Bully Police USA meets Sweden’s anti-bullying Ombudsman

Putting pressure on schools to get tough on bullying

Julia Rooke By Julia Rooke


Brenda High, Founder of Bully Police (courtesy Brenda High)

Brenda High is, in her own words, “a mom on a mission to stop school bullying and peer abuse.” She has been since 1998 when her son Jared committed suicide at the age of 13 after being bullied at his school in Pasco, Washington.

Brenda’s non profit organization, Bully Police USA , now has  branches in 49 states and 2000 individual members. Their aim: to get people and politicians to pay attention to what the law can do to protect children from bullying and assault at school.

Brenda  talks to hundreds of parents – she says that for most the greatest difficulty is getting schools to take their children’s complaints seriously.  Her philosophy is simple:

“You know what, sue them!” says Brenda.

But as Brenda has found, it’s not easy to find an attorney who is willing to represent David against Goliath. Schools have big pockets she says – unlike most parents.

 

Sweden may not be as litigious a country as the US but, as the country’s Child and Schools Representative Lars Arrhenius tells Brenda, the threat of lawsuits and serious fines is putting real pressure on schools to deal with the problem of bullying.

BRENDA TELLS JARED’S  STORY AND LARS EXPLAINS HOW SWEDEN DECIDED ON A ‘ZERO TOLERANCE’ APPROACH

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“I’m so thrilled,” says Brenda, “because Sweden has not only created a law – they’ve given it teeth. That’s our problem in the USA, lawmakers are doing their work but there’s nothing to make schools obey the law”.

“I don’t know if the USA would ever get a (bullying) ombusdman, but I don’t know why we couldn’t get some big private organisation to do some fund raising – there are a lot of people out there who have been bullied who’d want  to help”.

Brenda is now setting up a new not-for-profit venture called BullyPolice Law – an Attorney Support network which would  provide legal aid to desperate parents. Eventually Brenda  hopes it will be rolled out to the whole of the country.

 

A BULLYING PANDEMIC?

Lars Arrhenius, Sweden’s Representative for Children and School (courtesy government of Sweden)

“I talk to bullied children every day” Lars Arrhenius said, “today I spoke to two students who told me they didn’t want to live anymore because of bullying”.

Since the Ombudsman’s office was created in Sweden, the number of  reported bullying cases has more than tripled.

Does this signal that bullying is out of control?

The picture is complex. Cyber bullying and sexting have made bullying easy – technologically and emotionally. Reports from the US differ widely suggesting that more than 10% of kids are cyber bullied – while in North Carolina 60% of kids complained they’d been bullied online.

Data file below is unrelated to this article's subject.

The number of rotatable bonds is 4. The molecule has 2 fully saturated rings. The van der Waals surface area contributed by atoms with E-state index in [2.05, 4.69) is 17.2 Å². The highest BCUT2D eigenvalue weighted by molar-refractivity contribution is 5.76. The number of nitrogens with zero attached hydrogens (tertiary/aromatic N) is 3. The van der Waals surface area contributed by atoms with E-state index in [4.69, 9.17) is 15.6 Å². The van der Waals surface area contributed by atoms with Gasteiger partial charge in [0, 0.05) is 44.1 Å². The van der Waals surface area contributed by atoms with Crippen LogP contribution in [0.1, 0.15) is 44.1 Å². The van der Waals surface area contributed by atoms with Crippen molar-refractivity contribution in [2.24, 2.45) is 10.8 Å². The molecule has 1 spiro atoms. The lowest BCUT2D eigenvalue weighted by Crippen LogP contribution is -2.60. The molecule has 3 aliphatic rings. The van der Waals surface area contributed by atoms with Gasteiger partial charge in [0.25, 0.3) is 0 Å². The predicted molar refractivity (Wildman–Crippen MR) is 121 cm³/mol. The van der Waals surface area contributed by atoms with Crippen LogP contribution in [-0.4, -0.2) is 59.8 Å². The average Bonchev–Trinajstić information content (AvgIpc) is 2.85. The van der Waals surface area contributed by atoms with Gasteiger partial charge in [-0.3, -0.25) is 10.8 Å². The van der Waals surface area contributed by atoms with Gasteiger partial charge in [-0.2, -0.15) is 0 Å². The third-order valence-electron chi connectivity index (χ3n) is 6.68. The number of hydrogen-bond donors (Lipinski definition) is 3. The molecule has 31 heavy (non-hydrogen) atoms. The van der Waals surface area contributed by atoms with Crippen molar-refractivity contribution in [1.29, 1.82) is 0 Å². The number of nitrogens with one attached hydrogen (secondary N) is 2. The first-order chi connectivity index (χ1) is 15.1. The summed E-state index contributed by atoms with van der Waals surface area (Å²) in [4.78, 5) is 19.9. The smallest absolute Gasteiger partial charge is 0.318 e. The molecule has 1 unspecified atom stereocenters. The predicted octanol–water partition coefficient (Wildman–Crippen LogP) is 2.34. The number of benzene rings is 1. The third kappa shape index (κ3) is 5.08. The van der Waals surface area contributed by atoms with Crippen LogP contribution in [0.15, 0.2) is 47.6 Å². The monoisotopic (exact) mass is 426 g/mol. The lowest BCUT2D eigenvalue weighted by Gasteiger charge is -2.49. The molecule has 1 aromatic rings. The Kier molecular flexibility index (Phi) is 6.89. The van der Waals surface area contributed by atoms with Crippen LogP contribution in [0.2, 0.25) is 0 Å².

Arrhenius admits that despite laws and sanctions bullying is  still a ‘serious problem’.

“There is an acceptance of violence and bullying in schools – it is accepted throughout society.  Children just don’t have the same legal rights as adults in the workplace.” But he interprets the rise in reported bully cases in Sweden differently. He puts it  down to better reporting and awareness -  a ‘healthy’ sign that students no longer have to suffer in silence: “ I think it’s good because it shows children and parents are aware about the rights they have in school”.

LARS AND BRENDA DISCUSS THE IMPACT OF THE LAW ON SWEDEN

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SYSTEM ABUSE?

Yasmine Gustafsson (courtesy Yasmine Gustafsson)

The ombudsman was clearly a god-send to 15 year old Yasmine Gustafsson who has turned her life around since Arrhenius represented her in a bullying case against her school – and won. But out of the 3000 cases filed so far only a tiny minority have resulted in damages of between $800 and $60,000.

So are Swedish kids abusing the system? You’d imagine that giving kids a free attorney at the press of a button might invite just a little mischief.  But Arrhenius says not:

“There have only been a few such cases. We meet the child, the school staff – we investigate these cases very thoroughly”.

LARS ANSWERS THE QUESTION OF WHETHER THE SYSTEM IS BEING ABUSED

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BRENDA AND LARS RESPOND TO THE CHALLENGE THAT BULLYING IS SIMPLY A RITE OF PASSAGE

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The reason relatively few ‘serious’ cases result in pay outs is because the law is designed to put pressure on schools to implement bully prevention. If a school can prove it took a bullying complaint seriously and took strong measures to stop it – Arrhenius cannot sue.

‘ The purpose of these damages is to put pressure on local education authorities  and companies to give schools the means to prevent bullying’.

Guilty verdicts make popular newspaper headlines says the ombudsman. Schools are named and shamed: another powerful incentive to take bullying seriously.

RELATED STORIES FROM OTHER SOURCES – IN THE US AND AROUND THE WORLD:

From the Jakarta Globe, Indonesia – June 2011: Teen suicide increasingly linked to school bullying across the country.

From Minnesota Public Radio – May 2011: A special investigation “Weak on Bullying” looks at how the state is (and isn’t) dealing with bullying.

From Radio Sweden – August 2010: Reports of bullying in Swedish schools have been on the rise since early spring, as news has spread about the nation’s ombudsman for student issues. Now, as the fall school year gets underway, kids will be able to read a new handbook about what to do if they’re bullied. Swedish students on the streets of Stockholm talk about bullying.